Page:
EP Urges EU States to 'Avoid Populism', Let Bulgaria, Romania in Schengen
EU/Schengen member states "should avoid national populism" and allow Bulgaria and Romania to join the border check-free area solely on the basis of existing membership criteria, the European Parliament declared in a resolution.
MEPs called Thursday on the European Council to take the necessary measures to enable Bulgaria and Romania to join the Schengen Agreement, after their accession was formally vetoed by the Netherlands and Finland at the EU Home Affairs Council meeting in September 2011. The original deadline for Bulgaria and Romania's making it into Schengen was March 2011.
The EP voted Thursday by a large majority to reiterate its support for including both countries in the Schengen area.
Bulgaria and Romania "have fulfilled all the criteria" for joining, MEPs insist, adding the two Balkan states have fully implemented the Schengen rules, which is "the only prerequisite for their accession" to the border-free area.
The Parliament urges all Member States to decide on their membership "solely on the basis of the Schengen acquis and procedures". Additional criteria cannot be imposed on these two countries, stresses the EP, asking Member States to honor their commitments and "not to give priority to national populism".
The EP "populism" criticism refers to the political opposition on part of key Western European states to Bulgaria and Romania's Schengen Area accession regardless of their fulfillment of the technical requirements.
Also on Thursday, the MEPs rejected an amendment that would have asked the Commission to present proposals to strengthen the Schengen acquis, by incorporating in it additional criteria concerning organised crime and corruption.
"Both countries have fundamentally redesigned and reorganised their integrated border management systems by investing substantially in their law enforcement authorities (...) and have visibly reinforced their institutional and legal frameworks", underlines the EP resolution.
The MEPs stress the "constant support and solidarity shown by Bulgaria and Romania as reliable partners" in Southeastern Europe, along with their continual contribution to border security in this part of the EU.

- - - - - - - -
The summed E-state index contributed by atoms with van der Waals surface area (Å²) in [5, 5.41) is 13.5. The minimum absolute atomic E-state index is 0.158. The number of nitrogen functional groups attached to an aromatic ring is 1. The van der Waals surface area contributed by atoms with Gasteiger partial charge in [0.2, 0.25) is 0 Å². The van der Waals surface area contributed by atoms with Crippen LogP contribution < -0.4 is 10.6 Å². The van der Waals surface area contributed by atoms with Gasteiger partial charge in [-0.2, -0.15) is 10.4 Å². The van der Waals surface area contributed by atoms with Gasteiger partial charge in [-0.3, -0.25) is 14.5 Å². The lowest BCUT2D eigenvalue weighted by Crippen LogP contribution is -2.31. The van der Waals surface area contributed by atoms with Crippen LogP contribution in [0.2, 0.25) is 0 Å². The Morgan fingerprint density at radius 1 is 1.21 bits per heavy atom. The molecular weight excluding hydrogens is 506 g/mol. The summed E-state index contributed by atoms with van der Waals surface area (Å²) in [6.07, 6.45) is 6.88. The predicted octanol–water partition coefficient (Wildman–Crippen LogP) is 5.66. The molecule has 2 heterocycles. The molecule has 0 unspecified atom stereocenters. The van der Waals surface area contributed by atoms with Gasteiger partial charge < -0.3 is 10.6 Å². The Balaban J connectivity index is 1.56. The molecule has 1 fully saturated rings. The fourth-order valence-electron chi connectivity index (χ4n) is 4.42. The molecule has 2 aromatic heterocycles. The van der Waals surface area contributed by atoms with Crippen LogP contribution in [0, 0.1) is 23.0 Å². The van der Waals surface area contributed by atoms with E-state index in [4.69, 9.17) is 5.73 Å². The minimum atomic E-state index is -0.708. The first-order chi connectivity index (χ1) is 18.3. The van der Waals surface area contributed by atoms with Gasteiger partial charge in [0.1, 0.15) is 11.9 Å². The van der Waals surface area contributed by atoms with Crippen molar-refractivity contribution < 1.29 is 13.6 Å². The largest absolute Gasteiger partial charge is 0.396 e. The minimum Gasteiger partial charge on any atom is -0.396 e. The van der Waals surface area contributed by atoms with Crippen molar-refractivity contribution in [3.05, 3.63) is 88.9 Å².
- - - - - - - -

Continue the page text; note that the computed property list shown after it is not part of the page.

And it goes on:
"Bulgaria and Romania deserve to be in the Schengen area. They meet all required criteria," EP President Jerzy Buzek delcared, adding, "Their borders are secure. I urge all Member States to take the decision on enlarging the Schengen area to Bulgaria and Romania solely on the basis of the Schengen acquis and procedures. Bulgaria and Romania should be able to count on solidarity and fairness from their EU partners."
The second vote on Bulgaria and Romania's bid to join the Schengen Area was held at the imitative of MEPs from the three largest political groups, the European People's Party (EPP), the Socialists and Democrats (S&D) and the Alliance of Liberals and Democrats for Europe (ALDE).
A representative of the Polish EU Presidency said Wednesday that the compromise proposal for a gradual accession of the two countries to Schengen, with air and water borders opening first, followed by land borders, had failed to summon the necessary support from the Justice and Home Affairs Council but had nevertheless persuaded France and Germany, the first opponents to Schengen enlargement, to vote in favor of Sofia and Bucharest.
The Polish Presidency representative further noted that Schengen expansion was on the list of priorities and the goal was to reach a decision in a short yet reasonable timeframe.
EU Internal Affairs Commissioner Cecilia Malmstrom voiced support for the Polish Presidency's goal-oriented efforts and remarked that there was hardly a corruption-free EU member state.
She also reminded of the proposal tabled earlier this year to draw up annual reports on levels of corruption in all EU countries.
Malmstrom insisted that it was time to make a decision on the two countries' Schengen bids, given that the membership requirements had been set in 2005 and could not be amended.
On 8 June 2011, the European Parliament gave a green light for Bulgaria and Romania's accession to the Schengen area with a large majority: 487 votes in favor, 77 against and 29 abstentions.
At a September meeting of the EU Justice and Home Affairs Council, however, the Netherlands and Finland vetoed Bulgaria and Romania's accession to Europe's visa-free Schengen zone, citing the two candidate countries' problems with tackling corruption and organized crime.
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